I think you will be left inspired by my students’ posts, as they ponder what feminism means to them, including Dinayuri, who wrote: “Feminism is not broken. It does not need to be repaired. It isn’t tainted so much so that the grounds from which it was built has to be destroyed and created all over again. But rather there is a need to expand feminism to include as well as recognize and fight for more diversity. Feminists can no longer be ignorant to other factors of oppression that come into play and which thwart one from being fully free of all discrimination.”

A video of the panel is now available:

http://vimeo.com/31753926

Feminist Teacher on the Radio

Feminist Magazine, KPFK 90.7, Pacifica Radio

Within the past few months, I’ve had the terrific honor of being a guest on two feminist radio shows: Digital Sisterhood Network’s Feminism Online Project and Feminist Magazine. Last night, Feminist Magazine co-hosts Celina Alvarez and Christene Kings interviewed me during their show on KPFK 90.7 Pacifica Radio in Los Angeles. Calling in from México, I was thrilled to talk to Celina and Christene about my work with young people in high school.

One of the points I made was that the reason why students are attracted to feminism is because they can use its tools in their everyday lives: “What I do in the classroom not only focuses on gender and sexuality but also race and class . . . Students get excited because it’s about them . . . they face sexism, they face racism, they face classism, they face homophobia, transphobia, all of it, and feminism is the perfect launching point for those kinds of conversations. They want their education to be personal but they also want it to be useable, and I think that feminism is one of those things that you can teach that is so useable and young people just grab it.”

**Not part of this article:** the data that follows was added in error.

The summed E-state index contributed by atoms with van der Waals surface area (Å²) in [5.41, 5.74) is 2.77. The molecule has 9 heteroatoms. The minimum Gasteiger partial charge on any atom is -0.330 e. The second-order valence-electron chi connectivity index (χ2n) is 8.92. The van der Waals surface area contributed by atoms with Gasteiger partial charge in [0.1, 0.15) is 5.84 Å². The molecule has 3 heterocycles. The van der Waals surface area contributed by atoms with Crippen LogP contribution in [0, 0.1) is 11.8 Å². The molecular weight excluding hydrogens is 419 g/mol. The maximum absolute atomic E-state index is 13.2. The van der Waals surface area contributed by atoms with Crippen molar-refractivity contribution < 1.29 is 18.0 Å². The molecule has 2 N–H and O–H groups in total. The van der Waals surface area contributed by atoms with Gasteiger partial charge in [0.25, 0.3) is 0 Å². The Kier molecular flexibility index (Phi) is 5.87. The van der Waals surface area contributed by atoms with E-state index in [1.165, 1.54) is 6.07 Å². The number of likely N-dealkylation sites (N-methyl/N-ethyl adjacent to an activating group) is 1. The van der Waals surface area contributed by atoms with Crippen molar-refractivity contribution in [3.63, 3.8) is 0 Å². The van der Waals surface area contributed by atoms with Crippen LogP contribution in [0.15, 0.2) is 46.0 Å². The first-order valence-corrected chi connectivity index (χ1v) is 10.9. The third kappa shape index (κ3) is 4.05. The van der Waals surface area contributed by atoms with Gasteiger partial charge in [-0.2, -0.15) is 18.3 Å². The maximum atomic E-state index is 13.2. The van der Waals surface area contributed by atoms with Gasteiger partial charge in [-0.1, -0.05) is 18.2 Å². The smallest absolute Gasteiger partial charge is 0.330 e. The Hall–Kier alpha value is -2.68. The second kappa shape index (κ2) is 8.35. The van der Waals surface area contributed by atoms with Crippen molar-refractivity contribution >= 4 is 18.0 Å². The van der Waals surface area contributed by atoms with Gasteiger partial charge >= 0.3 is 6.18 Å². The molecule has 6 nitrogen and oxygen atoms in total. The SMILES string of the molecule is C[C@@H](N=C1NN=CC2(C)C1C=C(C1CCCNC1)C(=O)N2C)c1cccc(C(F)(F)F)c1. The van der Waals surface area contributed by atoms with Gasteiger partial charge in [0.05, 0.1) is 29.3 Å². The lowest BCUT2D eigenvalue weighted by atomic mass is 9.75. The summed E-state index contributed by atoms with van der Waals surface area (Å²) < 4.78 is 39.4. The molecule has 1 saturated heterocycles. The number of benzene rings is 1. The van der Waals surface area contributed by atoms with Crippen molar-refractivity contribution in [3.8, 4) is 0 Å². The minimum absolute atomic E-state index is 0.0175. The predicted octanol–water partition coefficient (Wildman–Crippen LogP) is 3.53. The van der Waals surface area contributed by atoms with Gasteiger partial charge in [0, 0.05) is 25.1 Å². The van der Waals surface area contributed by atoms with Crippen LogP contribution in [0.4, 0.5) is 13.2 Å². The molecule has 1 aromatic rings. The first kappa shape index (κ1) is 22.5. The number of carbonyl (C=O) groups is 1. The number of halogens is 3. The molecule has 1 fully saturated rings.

In case you missed the show last night, here’s the archive: my segment starts at 28:24 and ends at 42:18.

Earlier in May, I was also invited by Ananda Leeke from the Digital Sisterhood Network to be her guest for the entire hour (just press play). I was able to talk at length with Ananda about the Fulbright research I’m doing in México on LGBT youth in schools as well as my work in schools in the U.S. During the course of the show, my student and fellow Twitter fiend, Steven Susaña, joined the chat section of the program. Steven took my feminism course last fall, and since then, has been a committed feminist activist and male ally. It was so wonderful to have him as part of the conversation about teaching and learning feminism at the high school level.